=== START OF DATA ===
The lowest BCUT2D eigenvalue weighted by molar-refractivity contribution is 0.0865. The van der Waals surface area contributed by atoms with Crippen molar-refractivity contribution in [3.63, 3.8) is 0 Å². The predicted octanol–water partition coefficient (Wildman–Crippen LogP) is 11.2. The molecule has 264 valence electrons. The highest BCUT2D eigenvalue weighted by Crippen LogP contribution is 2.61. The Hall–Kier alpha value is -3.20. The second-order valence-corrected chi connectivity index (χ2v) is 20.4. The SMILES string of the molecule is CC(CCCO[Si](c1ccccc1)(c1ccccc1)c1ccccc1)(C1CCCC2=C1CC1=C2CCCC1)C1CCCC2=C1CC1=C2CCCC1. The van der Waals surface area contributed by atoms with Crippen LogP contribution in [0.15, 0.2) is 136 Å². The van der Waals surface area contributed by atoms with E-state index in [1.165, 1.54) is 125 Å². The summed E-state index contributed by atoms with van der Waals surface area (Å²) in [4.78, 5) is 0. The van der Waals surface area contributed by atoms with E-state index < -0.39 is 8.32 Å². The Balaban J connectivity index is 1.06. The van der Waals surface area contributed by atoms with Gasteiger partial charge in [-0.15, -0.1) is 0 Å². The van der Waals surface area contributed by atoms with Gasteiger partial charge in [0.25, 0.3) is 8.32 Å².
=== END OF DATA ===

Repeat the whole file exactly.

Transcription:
The lowest BCUT2D eigenvalue weighted by molar-refractivity contribution is 0.0865. The van der Waals surface area contributed by atoms with Crippen molar-refractivity contribution in [3.63, 3.8) is 0 Å². The predicted octanol–water partition coefficient (Wildman–Crippen LogP) is 11.2. The molecule has 264 valence electrons. The highest BCUT2D eigenvalue weighted by Crippen LogP contribution is 2.61. The Hall–Kier alpha value is -3.20. The second-order valence-corrected chi connectivity index (χ2v) is 20.4. The SMILES string of the molecule is CC(CCCO[Si](c1ccccc1)(c1ccccc1)c1ccccc1)(C1CCCC2=C1CC1=C2CCCC1)C1CCCC2=C1CC1=C2CCCC1. The van der Waals surface area contributed by atoms with Crippen LogP contribution in [0.15, 0.2) is 136 Å². The van der Waals surface area contributed by atoms with E-state index in [1.165, 1.54) is 125 Å². The summed E-state index contributed by atoms with van der Waals surface area (Å²) in [4.78, 5) is 0. The van der Waals surface area contributed by atoms with E-state index < -0.39 is 8.32 Å². The Balaban J connectivity index is 1.06. The van der Waals surface area contributed by atoms with Gasteiger partial charge in [-0.15, -0.1) is 0 Å². The van der Waals surface area contributed by atoms with Gasteiger partial charge in [0.25, 0.3) is 8.32 Å².